Those wars sent a nomadic people, the Huns, migrating from central Asia toward eastern Europe, which they reached by A.D 370. These skilled riders fought fierce battles to dislodge the Germanic peoples in their path. The Visigoths, Ostrogoths, and other Germanic peoples sought safety by crossing into Roman territory.

As the empire declined, Rome was hard pressed to halt the invaders. Slowly, Roman legions pulled back from the borderlands. Under pressure from attacks, Rome had to withdraw its legions, first from Britain, then from France and Spain. In time, invaders pushed into Italy and threatened Rome itself.

Rome Is Attacked

In A.D 378, when a Roman army tried to turn back the Visigoths at Adrianople, it suffered a stunning defeat. Roman power was fading. New waves of invaders were soon hammering at Rome's borders, especially in the west. In A.D 410, the Visigoth general Alaric overran Italy and plundered Rome. Other invaders, the Vandals, took over Spain and North Africa before sacking Rome. Gradually, other Germanic peoples occupied large parts of the western Roman empire.

For Rome, the worst was yet to come. Starting in A.D 434, Hun leader Attila (uh TIHL luh) embarked on a savage campaign of conquest across much of Europe. Christians called Attila the “scourge of God” because they believed his attacks were a punishment for the sins of humankind. The Hun invasions sent still more Germanic peoples fleeing into the lands of the Roman empire.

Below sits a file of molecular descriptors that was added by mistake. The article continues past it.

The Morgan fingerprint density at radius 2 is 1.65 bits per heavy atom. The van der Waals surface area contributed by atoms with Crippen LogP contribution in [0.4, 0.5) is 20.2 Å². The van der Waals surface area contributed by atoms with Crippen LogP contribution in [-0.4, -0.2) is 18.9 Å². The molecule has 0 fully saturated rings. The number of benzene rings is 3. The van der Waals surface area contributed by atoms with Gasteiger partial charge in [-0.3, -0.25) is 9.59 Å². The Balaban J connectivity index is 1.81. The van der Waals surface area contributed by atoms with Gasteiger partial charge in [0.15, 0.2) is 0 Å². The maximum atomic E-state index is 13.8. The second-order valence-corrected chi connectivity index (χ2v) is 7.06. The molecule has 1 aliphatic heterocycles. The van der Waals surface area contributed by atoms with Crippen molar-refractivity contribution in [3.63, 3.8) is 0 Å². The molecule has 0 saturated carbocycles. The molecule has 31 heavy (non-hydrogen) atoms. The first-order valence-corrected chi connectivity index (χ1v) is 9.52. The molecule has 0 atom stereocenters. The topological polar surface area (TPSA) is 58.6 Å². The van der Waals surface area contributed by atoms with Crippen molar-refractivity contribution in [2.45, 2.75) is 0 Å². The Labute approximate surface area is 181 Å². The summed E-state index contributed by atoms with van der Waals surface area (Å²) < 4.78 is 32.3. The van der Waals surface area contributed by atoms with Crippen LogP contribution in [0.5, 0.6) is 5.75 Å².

Finally, in A.D 476, Odoacer (OH duh WAY suhr), a Germanic leader, ousted the emperor in Rome. Later, historians referred to that event as the “fall” of Rome. By then, however, the Roman empire had already lost many of its territories, and Roman power in the west had ended. By contrast, the Roman empire in the east would continue to flourish for centuries to come.

Why Did Rome Fall?

The “fall” of Rome is often seen as an important event in the history of Western civilization. Why did Rome “fall”? Modern historians identify a number of interrelated causes.

A map shows invasions of the Roman empire, from A D 378 to 533.
Image Long Description

Analyze Maps

The empire's weakened borders made it vulnerable to invasions by tribal groups from across Europe. What appears to be the common goal of all the tribes' invasions?

Military Causes

Perhaps the most obvious cause of Rome's fall was the invasions. Still, these attacks were successful partly because Roman legions of the late empire lacked the discipline and training from which earlier Roman armies had benefited.


End ofPage 170

Table of Contents

World History Topic 1 Origins of Civilization (Prehistory–300 B.C.) Topic 2 The Ancient Middle East and Egypt (3200 B.C.–500 B.C.) Topic 3 Ancient India and China (2600 B.C.–A.D. 550) Topic 4 The Americas (Prehistory–A.D. 1570) Topic 5 Ancient Greece (1750 B.C.–133 B.C.) Topic 6 Ancient Rome and the Origins of Christianity (509 B.C.-A.D. 476) Topic 7 Medieval Christian Europe (330–1450) Topic 8 The Muslim World and Africa (730 B.C.-A.D. 1500) Topic 9 Civilizations of Asia (500–1650) Topic 10 The Renaissance and Reformation (1300–1650) Topic 11 New Global Connections (1415–1796) Topic 12 Absolutism and Revolution Topic 13 The Industrial Revolution Topic 14 Nationalism and the Spread of Democracy (1790–1914) Topic 15 The Age of Imperialism (1800–1914) Topic 16 World War I and the Russian Revolution (1914–1924) Topic 17 The World Between the Wars (1910–1939) Topic 18 World War II (1930–1945) Topic 19 The Cold War Era (1945–1991) Topic 20 New Nations Emerge (1945–Present) Topic 21 The World Today (1980-Present) United States Constitution Primary Sources 21st Century Skills Atlas Glossary Index Acknowledgments